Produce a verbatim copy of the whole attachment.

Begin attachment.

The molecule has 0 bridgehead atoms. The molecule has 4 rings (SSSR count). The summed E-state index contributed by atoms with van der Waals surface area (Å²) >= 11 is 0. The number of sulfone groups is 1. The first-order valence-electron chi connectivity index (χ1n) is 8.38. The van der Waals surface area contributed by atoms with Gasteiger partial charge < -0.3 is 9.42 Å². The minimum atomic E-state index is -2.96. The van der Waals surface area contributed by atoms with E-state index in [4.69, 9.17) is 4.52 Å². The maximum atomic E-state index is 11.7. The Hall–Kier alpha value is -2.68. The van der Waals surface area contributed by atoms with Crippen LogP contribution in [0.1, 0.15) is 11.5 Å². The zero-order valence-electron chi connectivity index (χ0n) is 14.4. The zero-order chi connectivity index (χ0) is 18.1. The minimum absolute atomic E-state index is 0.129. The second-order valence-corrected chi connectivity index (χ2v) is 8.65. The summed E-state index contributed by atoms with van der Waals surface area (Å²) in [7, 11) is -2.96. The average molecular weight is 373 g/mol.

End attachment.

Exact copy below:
The molecule has 0 bridgehead atoms. The molecule has 4 rings (SSSR count). The summed E-state index contributed by atoms with van der Waals surface area (Å²) >= 11 is 0. The number of sulfone groups is 1. The first-order valence-electron chi connectivity index (χ1n) is 8.38. The van der Waals surface area contributed by atoms with Gasteiger partial charge < -0.3 is 9.42 Å². The minimum atomic E-state index is -2.96. The van der Waals surface area contributed by atoms with E-state index in [4.69, 9.17) is 4.52 Å². The maximum atomic E-state index is 11.7. The Hall–Kier alpha value is -2.68. The van der Waals surface area contributed by atoms with Crippen LogP contribution in [0.1, 0.15) is 11.5 Å². The zero-order valence-electron chi connectivity index (χ0n) is 14.4. The zero-order chi connectivity index (χ0) is 18.1. The minimum absolute atomic E-state index is 0.129. The second-order valence-corrected chi connectivity index (χ2v) is 8.65. The summed E-state index contributed by atoms with van der Waals surface area (Å²) in [7, 11) is -2.96. The average molecular weight is 373 g/mol.